Following the Newsweek cover story, I came across this article by Chin Wong:
A company in India called Novatium has begun selling the NetPC for only $100, but heres the catch: it has no hard disk, very little memory to speak of, and uses a cheap processor of undisclosed origin thats more typically found on mobile phones. The software? Zip. Youll have to subscribe to that, including the operating system, which will be rented out to you over the Internet. You cant save your files locally, eitheryoull have to send them back to the server over the Internet.
even if the speed of my broadband connection suddenly doubled tomorrow, I still wouldnt trade in my PC for a $100 NetPC and heres why.
First, I run applications that would crawl over a network. You can do word processing reasonably well over the Internet, but dont try manipulating a 60-megabyte graphic file or editing video over a network unless you have a lot of time on your hands. And hosted applications will slow down as more users get on the network.
Second, I like local storage and I have a hunch most people do, too. This is why we save data files to the hard disk, keep backups of important files, burn digital photos onto CDs and fill up MP3 players with our favorite songs. We like having this stuff available, even when the network isnt.
Finally, and perhaps most important, I like the freedom to run any program I want on my computer without having to get it from some centralized server. This is what drove people from dumb terminals and centralized computing in the first place, and this is what will keep thin clients out of the computing mainstream for years to come. The PC let the genie out of the bottle, and it will take more than a rehashed network computer to get it back in.
A post from Ajot Jaokar (from December 2006):
This new phone if it may be called that would have the following features (fewer the merrier!)
a) It is a phone
b) Its screen and other device form factors are optimised to browse the Web(sort of like the Blackberry device is predominantly geared towards email)
c) It would include caching i.e. localised storage if information
d) Network connections would be optimised towards browsing
e) It would also support Syndication, Widgets etc on a mobile device(not just browsing)
One way to look at it is to think of the same principles of simplicity and optimization both of Nicholas Negropontes idea of 100$ computer or Larry Ellisons Network computer
Implementation aside, the $100 PC and the Network computer are basically valid and the idea of a Mobile Web Phone is taking the same principles to the Mobile Web.
The Pondering Primate writes:
Web 2.0 is, or occurs:
1. when a physical object or location is able to retrieve or deliver information from the Net
2. when the Net allows you to retrieve information from ANY physical object or location that is remote from you.
Web 2.0 is about retrieving and delivering realtime information through the Net from another dimension. If you look at the hottest sites, the ones getting bought out by the major players, they are all providing static information.
It will arrive when Internet connections to any electronic device are as prevalent as electricity.
When I look back, the Time Asia cover story came after I had done something, while the Newsweek story has come as I am doing something (there’s a long way to go). Of the two, the Newsweek story puts even greater pressure on us to make sure we can bring about the home computing revolution in India and perhaps, the developing world. We are trying to bring in place a new paradigm. It is something that I have been thinking about since 2000 how to make computing and Internet access affordable to a magnitude more people than have it now. At its core, it is about building India’s digital infrastructure.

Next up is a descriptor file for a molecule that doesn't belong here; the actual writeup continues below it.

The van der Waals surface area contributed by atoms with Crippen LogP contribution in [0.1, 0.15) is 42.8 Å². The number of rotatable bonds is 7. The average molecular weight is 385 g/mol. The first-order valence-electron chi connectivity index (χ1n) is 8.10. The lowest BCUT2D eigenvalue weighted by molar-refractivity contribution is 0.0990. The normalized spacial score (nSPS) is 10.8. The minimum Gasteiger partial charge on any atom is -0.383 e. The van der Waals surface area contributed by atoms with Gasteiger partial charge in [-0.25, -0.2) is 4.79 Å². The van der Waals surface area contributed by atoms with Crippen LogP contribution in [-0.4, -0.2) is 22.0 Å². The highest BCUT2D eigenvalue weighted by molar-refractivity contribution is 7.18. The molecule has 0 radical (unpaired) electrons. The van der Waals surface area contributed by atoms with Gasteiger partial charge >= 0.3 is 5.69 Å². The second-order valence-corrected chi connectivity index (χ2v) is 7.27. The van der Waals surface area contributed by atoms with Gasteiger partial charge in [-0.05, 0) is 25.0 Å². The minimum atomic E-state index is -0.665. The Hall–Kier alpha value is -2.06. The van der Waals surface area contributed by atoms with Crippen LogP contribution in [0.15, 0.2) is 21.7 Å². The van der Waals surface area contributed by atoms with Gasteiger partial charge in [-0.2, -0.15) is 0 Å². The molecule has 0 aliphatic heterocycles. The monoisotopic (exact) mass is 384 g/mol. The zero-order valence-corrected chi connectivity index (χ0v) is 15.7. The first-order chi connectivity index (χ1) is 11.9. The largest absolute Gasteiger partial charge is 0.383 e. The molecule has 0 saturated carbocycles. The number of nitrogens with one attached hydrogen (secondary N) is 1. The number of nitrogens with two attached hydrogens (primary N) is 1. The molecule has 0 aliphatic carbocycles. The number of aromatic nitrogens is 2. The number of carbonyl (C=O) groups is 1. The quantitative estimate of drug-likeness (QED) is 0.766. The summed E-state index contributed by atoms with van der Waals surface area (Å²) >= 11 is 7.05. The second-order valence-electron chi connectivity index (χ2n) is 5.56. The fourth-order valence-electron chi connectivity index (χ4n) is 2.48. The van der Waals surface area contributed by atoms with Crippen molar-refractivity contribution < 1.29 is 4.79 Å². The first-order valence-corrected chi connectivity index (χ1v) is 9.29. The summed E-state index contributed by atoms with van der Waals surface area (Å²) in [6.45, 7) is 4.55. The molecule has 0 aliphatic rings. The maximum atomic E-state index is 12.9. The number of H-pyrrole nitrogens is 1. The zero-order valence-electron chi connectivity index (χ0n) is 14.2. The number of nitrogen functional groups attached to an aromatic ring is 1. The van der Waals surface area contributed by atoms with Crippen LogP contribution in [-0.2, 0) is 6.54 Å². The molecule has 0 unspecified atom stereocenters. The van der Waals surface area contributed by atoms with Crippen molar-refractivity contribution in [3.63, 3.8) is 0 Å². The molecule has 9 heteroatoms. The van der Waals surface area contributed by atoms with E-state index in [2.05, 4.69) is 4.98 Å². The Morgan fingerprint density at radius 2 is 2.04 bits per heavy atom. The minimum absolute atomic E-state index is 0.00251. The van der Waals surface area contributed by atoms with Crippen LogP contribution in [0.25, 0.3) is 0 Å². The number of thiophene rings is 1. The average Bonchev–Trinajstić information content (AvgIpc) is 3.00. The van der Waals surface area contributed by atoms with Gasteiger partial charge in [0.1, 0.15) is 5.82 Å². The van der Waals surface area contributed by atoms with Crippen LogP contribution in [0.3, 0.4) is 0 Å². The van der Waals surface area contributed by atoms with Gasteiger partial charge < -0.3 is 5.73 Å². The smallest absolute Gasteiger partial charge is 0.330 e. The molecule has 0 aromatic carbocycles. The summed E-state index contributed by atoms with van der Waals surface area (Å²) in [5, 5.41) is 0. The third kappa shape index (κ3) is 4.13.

The last two paragraphs in the Newsweek story capture the essence:
Novatium, of course, has a long way to go. It needs to build a network along the lines of those run by India’s mobile and Internet service providers. For that, the company will need to partner with telecom or cable companies that are pushing broadband Internet access. (It is working to line up a contract with a few small cable companies, which if successful could lead to deals with larger broadband firms like Airtel, Hathway, Sify, Tata Indicom and state-owned BSNL and MTNL.) Success will bring competition from Western firms such as San Jose, Calif. -based Wyse, which already sells some network PCs to India’s IT firms. But Wyse and the others aren’t yet interested in the home market. And Novatium has licensed its technology to Sun Microsystems for the enterprise and education markets so Novatium can focus on selling to home users. Jain is hoping that that head start plus a rich offering of featuressuch as streaming video, video-on-demand and voice-over-IP, which other low-cost thin-client PCs don’t offerwill give Novatium an edge for at least a few years.
Down the road, Jain envisions his device transforming the computing landscape. “It’s taken a quarter century for computer makers worldwide to get to 700 million users,” he says. “The utility and network computing model can double that number in the next five years. That means there’s a huge opportunity for the likes of Dell, HP, Lenovo, Intel, Microsoft and so on, and the entire existing computer value chain. But they’ll have to reinvent their businesses. They have to look at an entirely different model.” And they’ll have to look to India.